Red are districts that voted with a majority in favor to Remain in 2016.

The figure does suggest that increases in turnout were most pronounced in areas where the projected change in the Leave support was lowest — i.e. mostly, these are parts of the UK that were in support of Remain in 2016 (the red dots indicated). On the other end, turnout did not really change in aggregate in places that were projected to have the largest swing in support of Remain. This may indicate that polarization around Brexit and Leave may have further increased as the areas supporting Remain in 2016 were already then more likely to be in urban centers.

Another way to view this cut is to use the MRP estimates from 2018 to label districts as majority remain or majority leave as of 2018 October. Across the 140 districts for which turnout data is available, 76 would be majority Remain according to the MRP estimates while 64 are majority Leave.

The below plot suggests that the level increase in turnout is concentrated in areas that appear to be RemainerNow (red line versus blue line). The gradient remains intact, suggesting that increases in turnout were strongest in areas where the potential size of the swing vote is particularly small.

Red districts are ones that are classified as being majority leave according to the MRP estimates constructed from the 20,000 strong Survation poll from fall 2018.

It is important to not read too much into this, in any case. Voter mobilization can be very effective and UKIP and Farage’s new private company have been successful in getting out the vote — despite earlier polls suggesting that many more Leave voters would not plan to turn out. At the same time, many Remain voters appeared undecided for whom to cast a vote. The Remain side may have been equally effective in encouraging turnout. It is important to bear in mind that Remain and advocates of a Peoples Vote have brought millions of people on to the street ,with the UK currently being home to the EU’s largest and most active pro European mass movement.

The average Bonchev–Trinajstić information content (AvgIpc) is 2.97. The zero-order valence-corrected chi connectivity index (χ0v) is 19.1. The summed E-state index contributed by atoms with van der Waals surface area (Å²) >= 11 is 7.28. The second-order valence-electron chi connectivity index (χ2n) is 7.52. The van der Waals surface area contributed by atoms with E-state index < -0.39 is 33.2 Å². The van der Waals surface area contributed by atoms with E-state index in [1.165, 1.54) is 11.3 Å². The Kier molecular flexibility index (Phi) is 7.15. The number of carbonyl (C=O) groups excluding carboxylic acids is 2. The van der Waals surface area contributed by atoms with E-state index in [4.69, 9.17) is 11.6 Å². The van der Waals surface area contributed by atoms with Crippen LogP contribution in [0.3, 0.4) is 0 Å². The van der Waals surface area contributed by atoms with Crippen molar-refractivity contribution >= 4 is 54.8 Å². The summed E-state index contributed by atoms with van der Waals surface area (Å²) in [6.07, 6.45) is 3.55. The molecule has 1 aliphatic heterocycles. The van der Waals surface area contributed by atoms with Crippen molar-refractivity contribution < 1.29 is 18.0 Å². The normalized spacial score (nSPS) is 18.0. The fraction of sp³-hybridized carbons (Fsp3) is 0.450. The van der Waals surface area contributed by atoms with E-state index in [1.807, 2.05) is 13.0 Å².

Nevertheless, despite the fact that it was actually the Leave side that failed to deliver Brexit on tiem, the Remain side appears split across multiple parties. While the above documented patterns on turnout may suggest that explicitly pro European parties can expect significant gains on Sunday, these gains are likely split across multiple parties — in particular, Green, Change UK and the Liberal Democrats.

If Nigel Farage’s new company was less successful in mobilizing the core vote, the projected combined vote of the Brexit party may be less than many polls predicted. We know that opinion polls tend to perform poorly projecting the results if there are wild swings in turnout.

There is nothing guaranteed for Sunday, but if one thing is sure — the result is going to hold some surprises.